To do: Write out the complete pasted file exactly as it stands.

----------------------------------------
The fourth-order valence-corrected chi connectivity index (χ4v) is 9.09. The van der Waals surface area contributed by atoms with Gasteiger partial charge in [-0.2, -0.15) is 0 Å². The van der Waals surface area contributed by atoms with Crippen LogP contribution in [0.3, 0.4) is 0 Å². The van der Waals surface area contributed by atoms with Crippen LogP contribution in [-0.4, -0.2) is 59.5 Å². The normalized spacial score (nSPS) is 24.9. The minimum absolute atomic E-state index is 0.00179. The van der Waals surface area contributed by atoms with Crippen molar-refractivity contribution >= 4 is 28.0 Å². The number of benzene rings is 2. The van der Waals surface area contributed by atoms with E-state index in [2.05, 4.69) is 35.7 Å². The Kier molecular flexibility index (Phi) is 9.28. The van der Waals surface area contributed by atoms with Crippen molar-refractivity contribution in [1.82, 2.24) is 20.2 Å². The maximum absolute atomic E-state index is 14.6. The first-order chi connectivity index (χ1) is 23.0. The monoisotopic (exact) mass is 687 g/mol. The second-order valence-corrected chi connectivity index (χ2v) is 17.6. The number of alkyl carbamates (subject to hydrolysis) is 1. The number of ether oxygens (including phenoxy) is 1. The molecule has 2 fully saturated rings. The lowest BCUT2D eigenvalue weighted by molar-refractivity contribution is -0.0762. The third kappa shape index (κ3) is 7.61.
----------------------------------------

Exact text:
The fourth-order valence-corrected chi connectivity index (χ4v) is 9.09. The van der Waals surface area contributed by atoms with Gasteiger partial charge in [-0.2, -0.15) is 0 Å². The van der Waals surface area contributed by atoms with Crippen LogP contribution in [0.3, 0.4) is 0 Å². The van der Waals surface area contributed by atoms with Crippen LogP contribution in [-0.4, -0.2) is 59.5 Å². The normalized spacial score (nSPS) is 24.9. The minimum absolute atomic E-state index is 0.00179. The van der Waals surface area contributed by atoms with Crippen molar-refractivity contribution >= 4 is 28.0 Å². The number of benzene rings is 2. The van der Waals surface area contributed by atoms with E-state index in [2.05, 4.69) is 35.7 Å². The Kier molecular flexibility index (Phi) is 9.28. The van der Waals surface area contributed by atoms with Crippen molar-refractivity contribution in [1.82, 2.24) is 20.2 Å². The maximum absolute atomic E-state index is 14.6. The first-order chi connectivity index (χ1) is 23.0. The monoisotopic (exact) mass is 687 g/mol. The second-order valence-corrected chi connectivity index (χ2v) is 17.6. The number of alkyl carbamates (subject to hydrolysis) is 1. The number of ether oxygens (including phenoxy) is 1. The molecule has 2 fully saturated rings. The lowest BCUT2D eigenvalue weighted by molar-refractivity contribution is -0.0762. The third kappa shape index (κ3) is 7.61.